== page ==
Gabbi Simon – Farm Animal Welfare specialist

Gabbi Simon, Farm Animal Welfare Specialist

Gabbi Simon, Farm Animal Welfare Specialist

Gabbi grew up as a ranch hand on her family’s farm in Michigan, where she developed her love for many species of farm animals, especially cattle and pigs, at an early age. Like Krysta, she was tempted to go to vet school like others in her family, but ultimately decided studying animal behavior and management suited her better than medicine, as she wanted to pursue ways to work in farm animal welfare. She earned her Bachelor’s degree in Animal Sciences from Michigan State University and Master’s degree in Animal Biology from UC Davis, where she developed, tested, and applied a comprehensive welfare assessment for conventional cow-calf operations.

 

Kate Davis-Hill – Farm Animal Welfare specialist

Kate Davis-Hill, Farm Animal Welfare Specialist

Kate Davis-Hill, Farm Animal Welfare Specialist

While studying Animal Science at Oregon State University, Kate became exposed to the specific discipline of Farm Animal Welfare and Behavior, which she ended up studying for her Master’s degree at the University of Edinburgh. She was particularly interested in how to bridge the gap between animal behavioral scientific evidence and practical application. Her specialty is in beef and dairy cattle, and she notes that working in farm animal welfare has been an unique experience in that usually what is good for the animal ends up being good for people and the environment, like in the case of pasture management and land use.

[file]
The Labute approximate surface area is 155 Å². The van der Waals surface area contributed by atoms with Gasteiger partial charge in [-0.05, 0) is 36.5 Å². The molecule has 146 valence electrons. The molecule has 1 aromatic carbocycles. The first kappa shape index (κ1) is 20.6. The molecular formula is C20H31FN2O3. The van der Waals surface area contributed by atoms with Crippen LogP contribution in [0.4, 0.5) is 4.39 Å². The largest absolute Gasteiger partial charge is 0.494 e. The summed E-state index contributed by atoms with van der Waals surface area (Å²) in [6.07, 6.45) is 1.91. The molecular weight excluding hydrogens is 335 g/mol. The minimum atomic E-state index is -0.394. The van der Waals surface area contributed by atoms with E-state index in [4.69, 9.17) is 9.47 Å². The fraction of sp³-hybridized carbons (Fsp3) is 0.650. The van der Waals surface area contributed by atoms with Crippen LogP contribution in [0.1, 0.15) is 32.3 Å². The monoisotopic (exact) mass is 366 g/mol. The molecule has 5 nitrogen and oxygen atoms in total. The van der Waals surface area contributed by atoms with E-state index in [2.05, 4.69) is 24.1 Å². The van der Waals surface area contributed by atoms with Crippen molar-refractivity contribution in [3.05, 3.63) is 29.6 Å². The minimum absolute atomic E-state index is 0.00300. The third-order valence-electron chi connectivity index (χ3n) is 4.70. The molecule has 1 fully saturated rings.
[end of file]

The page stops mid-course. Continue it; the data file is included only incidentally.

What is challenging for the GAP Farm Team?

Crafting and revising top-notch farm animal welfare guidelines for eight unique species is no easy task, even with the years of combined expertise and education that this team has. Below, the Farm Team reveals some of its top challenges:

“When writing a standard that’s focused on promoting great animal welfare, you’ve got to consider all of the regional and country differences in how animals are raised. There are many, many different production systems out there and a lot of different terms used to describe the same thing. Farmers and ranchers aren’t the only ones who read the standards; we’ve got certifiers, auditors, retailers, scientists, manufacturers and consumers looking at them too, and that’s just the tip of the iceberg! I think we’ve learned a lot over the last 10 years on what works and what doesn’t, but I have a much greater appreciation for good writing skills these days!” – Frances Valentine